The Greek newspaper Documento published phone conversations Sunday of Greece’s labor minister, a close aide of Prime Minister Kyriakos Mitsotakis, marking the latest development in a wiretapping scandal that has rocked the country.
Kostis Hatzidakis was spied on by the National Intelligence Service (EYP) from Nov. 27, 2020 to Nov. 17, 2021 when he was energy minister, said the newspaper. The monitoring was done on his official mobile number and the monitoring code in the EYP for the minister was 5046c, it said, noting that not only were his phone conversations with journalists, senior bureaucrats and businessmen monitored but also those of a private nature.
Meanwhile, the Left.gr news outlet reported that Hatzidakis said he does not believe Mitsotakis is involved in his surveillance while not objecting to Documento’s disclosure.
“In no way do I believe there is even the slightest possibility that the prime minister -- with whom I have excellent cooperation and who has honored me with his friendship for so many years -- is involved in this whole story,” he said in a statement. Hatzidakis however added that “the judiciary must deal with this whole issue quickly and comprehensively, leading to the punishment of all those who in any way have committed illegalities in this particular case, as it is a matter of democracy."
Similarly, government spokesman Giannis Oikonomou reiterated that the prime minister did not know of the illegal surveillance operations, for which he did not give any order. An investigation is already underway in order to clarify every aspect of the scandal, even if activities were developed inside the EYP outside of its legal framework, he said.
In response, Nasos Iliopoulos, the press representative of the main opposition SYRIZA-PS party, said in a statement that “the last line of defense is that Mr. Mitsotakis allegedly did not know but some malicious circles in the EYP, which he heads, have become autonomous and illegal.”
The party repeated that Mitsotakis should immediately resign.
On Aug. 8, Prime Minister Kyriakos Mitsotakis acknowledged that opposition politician Nikos Androulakis was wiretapped by Greece’s intelligence agency but denied knowledge of the operation. The scandal first emerged on Aug. 4, when Panagiotis Kontoleon, then-head of the National Intelligence Service (EYP), told a parliamentary committee that the intelligence agency had been spying on financial journalist Thanasis Koukakis.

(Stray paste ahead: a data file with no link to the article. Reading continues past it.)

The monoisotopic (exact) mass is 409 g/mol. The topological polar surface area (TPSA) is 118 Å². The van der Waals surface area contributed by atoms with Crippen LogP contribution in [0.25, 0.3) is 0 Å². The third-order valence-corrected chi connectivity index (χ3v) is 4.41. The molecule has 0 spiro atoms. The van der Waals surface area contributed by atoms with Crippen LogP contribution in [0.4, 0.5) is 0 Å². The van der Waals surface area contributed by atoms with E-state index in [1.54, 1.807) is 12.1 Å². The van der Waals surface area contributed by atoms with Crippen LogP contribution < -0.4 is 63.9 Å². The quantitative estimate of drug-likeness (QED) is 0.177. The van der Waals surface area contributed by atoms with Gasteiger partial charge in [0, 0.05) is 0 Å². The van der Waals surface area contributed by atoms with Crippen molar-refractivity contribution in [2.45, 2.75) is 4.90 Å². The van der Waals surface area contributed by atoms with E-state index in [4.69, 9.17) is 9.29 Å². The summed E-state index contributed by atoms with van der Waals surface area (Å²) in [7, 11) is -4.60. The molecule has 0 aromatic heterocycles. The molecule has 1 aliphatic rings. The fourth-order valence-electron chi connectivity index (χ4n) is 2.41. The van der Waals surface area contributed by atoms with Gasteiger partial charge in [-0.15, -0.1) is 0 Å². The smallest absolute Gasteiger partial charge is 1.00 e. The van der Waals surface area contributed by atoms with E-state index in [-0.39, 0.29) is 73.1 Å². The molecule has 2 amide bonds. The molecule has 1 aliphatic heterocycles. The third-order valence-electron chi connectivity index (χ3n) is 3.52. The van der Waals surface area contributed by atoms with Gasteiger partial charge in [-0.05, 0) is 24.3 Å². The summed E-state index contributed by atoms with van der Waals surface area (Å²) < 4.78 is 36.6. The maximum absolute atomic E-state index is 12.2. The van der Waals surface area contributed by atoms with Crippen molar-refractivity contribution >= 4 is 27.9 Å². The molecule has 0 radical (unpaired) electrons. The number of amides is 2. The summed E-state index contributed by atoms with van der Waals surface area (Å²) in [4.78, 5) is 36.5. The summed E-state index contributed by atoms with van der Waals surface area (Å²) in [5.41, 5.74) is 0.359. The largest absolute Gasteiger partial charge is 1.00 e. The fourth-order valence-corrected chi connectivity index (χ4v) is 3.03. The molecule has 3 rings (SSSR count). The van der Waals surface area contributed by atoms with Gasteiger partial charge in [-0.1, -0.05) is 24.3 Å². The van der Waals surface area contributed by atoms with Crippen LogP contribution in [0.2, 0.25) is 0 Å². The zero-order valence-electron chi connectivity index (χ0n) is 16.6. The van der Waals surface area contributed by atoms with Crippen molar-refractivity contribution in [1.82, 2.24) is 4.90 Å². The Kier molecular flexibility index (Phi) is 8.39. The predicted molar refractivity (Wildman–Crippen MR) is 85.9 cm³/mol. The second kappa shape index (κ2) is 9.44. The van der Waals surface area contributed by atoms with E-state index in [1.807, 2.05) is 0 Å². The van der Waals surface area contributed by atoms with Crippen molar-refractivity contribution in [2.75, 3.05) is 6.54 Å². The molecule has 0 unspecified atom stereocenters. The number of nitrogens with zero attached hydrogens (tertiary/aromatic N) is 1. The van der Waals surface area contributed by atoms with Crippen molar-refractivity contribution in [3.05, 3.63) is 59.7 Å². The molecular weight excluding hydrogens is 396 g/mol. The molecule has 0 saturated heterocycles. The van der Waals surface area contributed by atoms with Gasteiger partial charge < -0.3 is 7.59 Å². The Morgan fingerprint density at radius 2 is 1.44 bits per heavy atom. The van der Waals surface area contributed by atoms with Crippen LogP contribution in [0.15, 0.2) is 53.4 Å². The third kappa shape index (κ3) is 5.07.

On Aug. 5, Kontoleon, along with the general secretary of the prime minister’s office, Grigoris Dimitriadis, resigned. A parliamentary probe was launched after Androulakis complained to top prosecutors about an attempt to hack his cellphone with Predator spyware.
Previously, Documento on Nov. 6 published a list of 33 people allegedly spied on by the EYP on the direct orders of Dimitriadis, including Foreign Minister Nikos Dendias, Deputy Defense Minister Nikolaos Chardalias, Development Minister Adonis Georgiadis, Labor Minister Kostis Hatzidakis, Finance Minister Christos Staikouras, former Prime Minister Antonis Samaras, former Public Order Minister Michalis Chrysochoidis and former National Security Adviser Alexandros Diakopoulos.
The same newspaper alleged on Dec. 3 that the EYP, which directly operates under Mitsotakis, also wiretapped Chief of General Staff Konstantinos Floros, Chief of Land Forces Charalambos Lalousis and General Director of Defense Investments and Armaments Thodoris Lagios.
Opposition parties have been blaming Mitsotakis for the scandal and have called for his government to hold snap elections, something he rejects.
The European Commission and European Parliament are closely monitoring developments related to the scandal.